After two years of honing their reporting skills at UBC’s J-school, Sachi Wickramasinghe and Garrett Hinchey have embarked on the next stage of their journalism career: a four-month internship at CBC.
For Wickramasinghe, who interned at CBC Radio’s The Early Edition last summer, the prospect of returning to CBC was incredibly exciting. “I fell in love with the integrity with which they carried out their journalism,” she said.
As a Donaldson scholar, Wickramasinghe will work across a wide range of platforms at various newsrooms within the CBC.
“The idea of having another chance to learn even more fom the best and brightest at the CBC, expand my skill set further, and spend time at different newsrooms across the country — which is what the Donaldson offered — was irresistible,” she
For Hinchey, the Donaldson fellowship will provide an opportunity to further develop his journalism skills and receive close mentorship from distinguished CBC journalists.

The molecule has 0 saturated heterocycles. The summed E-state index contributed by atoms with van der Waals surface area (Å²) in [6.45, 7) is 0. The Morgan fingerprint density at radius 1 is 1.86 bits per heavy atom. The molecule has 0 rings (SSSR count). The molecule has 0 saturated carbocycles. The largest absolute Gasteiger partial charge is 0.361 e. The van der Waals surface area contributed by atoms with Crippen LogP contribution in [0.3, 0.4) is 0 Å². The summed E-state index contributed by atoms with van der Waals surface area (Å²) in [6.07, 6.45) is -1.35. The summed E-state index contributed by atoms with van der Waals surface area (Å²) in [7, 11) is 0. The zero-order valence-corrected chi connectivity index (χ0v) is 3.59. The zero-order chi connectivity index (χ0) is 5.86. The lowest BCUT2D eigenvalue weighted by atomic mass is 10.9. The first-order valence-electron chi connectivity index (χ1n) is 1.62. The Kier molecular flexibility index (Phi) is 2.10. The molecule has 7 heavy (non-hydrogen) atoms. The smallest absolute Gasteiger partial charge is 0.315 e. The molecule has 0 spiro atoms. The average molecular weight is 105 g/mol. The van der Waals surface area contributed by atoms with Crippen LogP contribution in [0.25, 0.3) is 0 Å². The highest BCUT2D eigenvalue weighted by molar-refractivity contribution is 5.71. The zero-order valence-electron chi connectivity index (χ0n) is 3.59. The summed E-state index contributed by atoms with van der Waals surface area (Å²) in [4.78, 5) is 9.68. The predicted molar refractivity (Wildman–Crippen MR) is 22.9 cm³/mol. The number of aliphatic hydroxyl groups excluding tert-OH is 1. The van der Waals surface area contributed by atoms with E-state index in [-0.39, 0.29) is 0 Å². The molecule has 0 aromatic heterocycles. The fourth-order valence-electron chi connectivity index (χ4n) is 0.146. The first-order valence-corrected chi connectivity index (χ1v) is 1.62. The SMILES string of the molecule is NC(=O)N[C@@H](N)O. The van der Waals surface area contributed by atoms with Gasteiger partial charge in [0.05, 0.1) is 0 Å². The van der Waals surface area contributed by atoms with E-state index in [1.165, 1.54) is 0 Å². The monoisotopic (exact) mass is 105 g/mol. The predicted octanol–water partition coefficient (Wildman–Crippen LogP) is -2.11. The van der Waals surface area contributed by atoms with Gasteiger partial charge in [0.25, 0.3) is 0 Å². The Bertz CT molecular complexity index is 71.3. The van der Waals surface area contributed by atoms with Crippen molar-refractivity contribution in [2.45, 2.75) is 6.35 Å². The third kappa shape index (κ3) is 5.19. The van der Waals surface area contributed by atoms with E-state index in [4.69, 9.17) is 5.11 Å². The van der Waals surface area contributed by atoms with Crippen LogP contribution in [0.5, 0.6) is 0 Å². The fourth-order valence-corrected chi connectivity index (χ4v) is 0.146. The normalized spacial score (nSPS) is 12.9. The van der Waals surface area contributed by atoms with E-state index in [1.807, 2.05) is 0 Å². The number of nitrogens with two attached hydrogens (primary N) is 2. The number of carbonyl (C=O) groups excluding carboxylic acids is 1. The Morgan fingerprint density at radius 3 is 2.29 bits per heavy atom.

“The mentorship aspect of the scholarship was a huge motivator for me. I’m still relatively new to journalism, and to be given the opportunity to not only work under the CBC umbrella, but be learned and trained was an incredible opportunity,” he said. “I’m extremely grateful that the CBC chose to invest in me and I’m really looking forward to growing and contributing at the same time.”
The application process for the scholarship paired Wickramasinghe and Hinchey against applicants from eight other journalism programs across Canada, and also against some of their peers at UBC’s J-school. Each year, up to eight students are selected for the Donaldson.
The Donaldson scholarship was established in 1999 in honour of the founding head of CBC Newsworld, Joan Donaldson. It aims to reward students who have shown exceptional academic performance, ability to learn and aptitude for journalism.
Past scholars have contributed to CBC programs such as Canada Now, The National, Newsworld Today and CBC News Sunday.